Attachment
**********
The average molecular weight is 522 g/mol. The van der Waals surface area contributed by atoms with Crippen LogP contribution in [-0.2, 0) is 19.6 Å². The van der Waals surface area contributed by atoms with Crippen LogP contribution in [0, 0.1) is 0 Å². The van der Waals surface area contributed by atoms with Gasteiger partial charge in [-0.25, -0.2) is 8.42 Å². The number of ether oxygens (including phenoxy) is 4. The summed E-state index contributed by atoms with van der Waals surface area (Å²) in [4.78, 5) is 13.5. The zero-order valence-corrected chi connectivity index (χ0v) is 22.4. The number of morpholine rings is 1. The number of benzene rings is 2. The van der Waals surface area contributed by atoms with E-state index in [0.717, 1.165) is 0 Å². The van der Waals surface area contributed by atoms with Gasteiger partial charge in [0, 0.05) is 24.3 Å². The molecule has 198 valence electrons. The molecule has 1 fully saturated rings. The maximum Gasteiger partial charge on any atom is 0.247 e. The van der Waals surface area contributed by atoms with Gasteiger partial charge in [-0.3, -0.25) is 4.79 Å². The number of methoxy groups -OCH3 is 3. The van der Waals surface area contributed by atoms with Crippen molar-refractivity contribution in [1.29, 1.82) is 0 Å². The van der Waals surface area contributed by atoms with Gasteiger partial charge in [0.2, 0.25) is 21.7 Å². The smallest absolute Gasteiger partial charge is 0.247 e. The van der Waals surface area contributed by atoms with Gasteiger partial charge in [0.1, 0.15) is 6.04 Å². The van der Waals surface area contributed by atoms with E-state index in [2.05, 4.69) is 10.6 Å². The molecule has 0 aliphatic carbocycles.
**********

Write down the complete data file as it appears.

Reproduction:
The average molecular weight is 522 g/mol. The van der Waals surface area contributed by atoms with Crippen LogP contribution in [-0.2, 0) is 19.6 Å². The van der Waals surface area contributed by atoms with Crippen LogP contribution in [0, 0.1) is 0 Å². The van der Waals surface area contributed by atoms with Gasteiger partial charge in [-0.25, -0.2) is 8.42 Å². The number of ether oxygens (including phenoxy) is 4. The summed E-state index contributed by atoms with van der Waals surface area (Å²) in [4.78, 5) is 13.5. The zero-order valence-corrected chi connectivity index (χ0v) is 22.4. The number of morpholine rings is 1. The number of benzene rings is 2. The van der Waals surface area contributed by atoms with E-state index in [0.717, 1.165) is 0 Å². The van der Waals surface area contributed by atoms with Gasteiger partial charge in [0, 0.05) is 24.3 Å². The molecule has 198 valence electrons. The molecule has 1 fully saturated rings. The maximum Gasteiger partial charge on any atom is 0.247 e. The van der Waals surface area contributed by atoms with Gasteiger partial charge in [-0.3, -0.25) is 4.79 Å². The number of methoxy groups -OCH3 is 3. The van der Waals surface area contributed by atoms with Crippen molar-refractivity contribution in [1.29, 1.82) is 0 Å². The van der Waals surface area contributed by atoms with Gasteiger partial charge in [0.2, 0.25) is 21.7 Å². The smallest absolute Gasteiger partial charge is 0.247 e. The van der Waals surface area contributed by atoms with Gasteiger partial charge in [0.1, 0.15) is 6.04 Å². The van der Waals surface area contributed by atoms with E-state index in [2.05, 4.69) is 10.6 Å². The molecule has 0 aliphatic carbocycles.